There are many reasons for this wish, but the basis is because as a culture we are far removed from the production of one of our most basic needs. We go to the grocery store and our food is just 'there', abundant and affordable. And sometimes that makes us take it for granted. As a farmer, this wish is also quite selfish. Some of my most favorite interaction with members is when they are gardeners. These members already know what it takes to grow their own food. They already know that there is a huge difference in flavor of home grown food. They already know how much organic material it takes to keep a vegetable patch thriving, labor to keep a compost pile 'cooking', and watering to keep the tomatoes growing. People that have tried (and failed or succeeded) to grow their own food fold gently into our member community. People who have not tried to grow their own food send me e-mails telling me "it's August, the drought is over, where are my strawberries." CSA is a way that we all can connect through our most basic of needs . It demands that you connect, participate, and learn about food, climate, weather.....all things that don't concern us when we go to the grocery store.. That's why were're here...to educate, share, and enjoy!
Well, each day when I check the cattle I pay special attention to the pregnant heifers. Three of them are due to calve between January and March. If a heifer has been lying down, when she stands up I can see her calf kicking from inside of her womb. This morning one of the heifers was starting to bag up, her ligaments were loosening, and she became more slab sided. It's hard to tell exactly when she will go into labor, but in the cold weather it's important for us to be nearby to assist if necessary and move the calf to a protected area if need be. Calving time is my favorite part of raising cattle, and I can hardly wait to see what the new calves will look like.
All I can say is wow! Our cattle were still happily grazing down the buffer zones between fields before the storm hit last week. In this climate it is rare to be able to graze livestock well into December. After the rain, followed by sleet, then snow, and a big temperature drop, it looks like winter is here to stay.
Along with planning our vegetables for 2013, we are awaiting calves from three of our home raised registered Hereford heifers. These three heifers, Perfect, Wookie, and Stringy, were the nicest from the 2010 crop and we held them back so we could expand our herd. This is the first calf for all three, and while we usually use artificial insemination (AI), these were field bred at a neighbor's farm. Our neighbor has a handsome Angus bull and the cross of Hereford to Angus always produces 'black baldies'...solid black bodies and white faces. AI makes it much easier to predict the due date, but because these heifers were turned out with a bull it is much harder to narrow down their expected calving date. If I were curious enough, a vet could perform an ultrasound and tell the exact stage of fetal development and the calf's gender, but I like surprises! So we will be watching closely for signs of labor and hoping it won't be in the middle of winter storm. The maternity ward in our barn is ready just in case!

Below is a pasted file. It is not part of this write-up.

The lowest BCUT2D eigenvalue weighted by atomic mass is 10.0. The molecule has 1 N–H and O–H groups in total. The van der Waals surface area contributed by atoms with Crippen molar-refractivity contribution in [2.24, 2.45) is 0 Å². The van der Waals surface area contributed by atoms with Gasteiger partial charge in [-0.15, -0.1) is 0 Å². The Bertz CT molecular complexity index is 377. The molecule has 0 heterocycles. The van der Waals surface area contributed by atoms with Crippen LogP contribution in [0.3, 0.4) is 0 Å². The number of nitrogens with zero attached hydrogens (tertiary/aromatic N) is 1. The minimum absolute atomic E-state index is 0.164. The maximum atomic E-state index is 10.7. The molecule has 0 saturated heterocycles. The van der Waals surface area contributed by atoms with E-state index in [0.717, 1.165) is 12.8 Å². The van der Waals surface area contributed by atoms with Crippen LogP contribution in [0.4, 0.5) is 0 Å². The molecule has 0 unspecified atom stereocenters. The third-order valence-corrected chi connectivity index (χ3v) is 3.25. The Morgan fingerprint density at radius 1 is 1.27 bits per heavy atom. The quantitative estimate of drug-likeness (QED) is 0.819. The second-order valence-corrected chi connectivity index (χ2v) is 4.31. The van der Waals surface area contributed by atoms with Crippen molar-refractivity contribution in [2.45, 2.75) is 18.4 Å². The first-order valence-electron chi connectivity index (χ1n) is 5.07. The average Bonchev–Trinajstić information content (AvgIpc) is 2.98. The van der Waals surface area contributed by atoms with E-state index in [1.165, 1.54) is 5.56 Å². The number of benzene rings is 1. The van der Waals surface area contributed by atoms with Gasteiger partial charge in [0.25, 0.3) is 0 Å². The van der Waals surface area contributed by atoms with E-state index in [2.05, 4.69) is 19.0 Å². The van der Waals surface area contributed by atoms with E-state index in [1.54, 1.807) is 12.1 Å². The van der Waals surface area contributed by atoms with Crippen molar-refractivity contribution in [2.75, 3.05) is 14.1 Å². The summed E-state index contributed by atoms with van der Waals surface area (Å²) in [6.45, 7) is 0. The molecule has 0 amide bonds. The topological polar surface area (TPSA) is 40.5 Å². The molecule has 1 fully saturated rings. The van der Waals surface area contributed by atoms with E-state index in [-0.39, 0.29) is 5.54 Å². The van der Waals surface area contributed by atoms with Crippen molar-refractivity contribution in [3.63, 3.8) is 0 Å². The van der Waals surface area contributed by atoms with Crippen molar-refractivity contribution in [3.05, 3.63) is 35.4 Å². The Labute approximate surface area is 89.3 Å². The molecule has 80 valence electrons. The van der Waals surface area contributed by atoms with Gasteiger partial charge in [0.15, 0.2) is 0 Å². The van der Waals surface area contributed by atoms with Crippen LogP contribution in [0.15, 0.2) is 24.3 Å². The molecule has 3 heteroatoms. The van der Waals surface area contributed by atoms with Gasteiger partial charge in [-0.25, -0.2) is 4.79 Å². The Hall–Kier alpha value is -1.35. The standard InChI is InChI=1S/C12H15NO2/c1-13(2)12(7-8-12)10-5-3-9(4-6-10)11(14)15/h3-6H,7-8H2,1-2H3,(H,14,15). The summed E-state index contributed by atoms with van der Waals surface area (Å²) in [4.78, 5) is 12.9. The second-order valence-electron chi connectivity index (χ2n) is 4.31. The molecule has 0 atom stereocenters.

We are at the tail end of the most difficult season we have ever had. Extreme temperatures, and the deepest drought since the 1980's tested our mettle, our resistance to heat stroke, and most of all our commitment to farming. I have always said that if farmers didn't farm, they would be gamblers....always believing the next time around will be better.
In that spirit, we have begun planning for our 2013 CSA season and we are planning on a larger U-pick adventure for those that want to come out to the farm and harvest their own vegetables. This year we are planning U-picks for Spring Sugar Snap Peas, summer Tomatoes, and considering a small pumpkin patch.
We look forward to being your farmers in 2013.
Thanks for your comment. Yes, the summer of 2012 was hard on many CSA farms in our area, and I know of farmers that were forced to cancel their CSA shares mid-season, while many more struggled, as we did, to fill the boxes each week.
As far as our plans for 2013, first we are hoping for more typical weather for our region. Wishing aside, it wasn't just the drought that impacted our farm---it was the heat as well. Constant, unusually high day and night temperatures can be just as devasting to plants as drought. High soil temperatures impact growth (and flavor!) of shallow rooted vegetables such as lettuces. High daytime and night time temperatures don't allow beans to pod. Those are just a few examples. Also, it is easier for a farmer to increase warmth for crops (through row covers and high tunnels) than it is too cool things down. The heat also stressed our plants so compared to previous season we saw damage from insect pests increase as well. That being said, if we have another season of excessive heat, there is not a lot of measures that we can take as farmers to offset that impact.
Mid-season in 2012 we extended our drip irrigation system that all of our vegetable/flower/herb fields are irrigated, so we are well prepared in the event of another drough year in 2013. We also have some of the very best soil in the region, one of the many reasons we picked this land to begin with. Soil tests show organic matter at 4%, which means that our soil is very good at holding water for plants to use. We will continue to care for our soil so that we can grow strong healthy plants able to withstand extreme conditions.
Another strategy that we will continue in 2013 is to plant a variety of crops that do well under different circumstances. The result is that out of those crops, we will generally have good production of crops that prefer whatever mother nature hands us.
We are looking forward to a great season in 2013.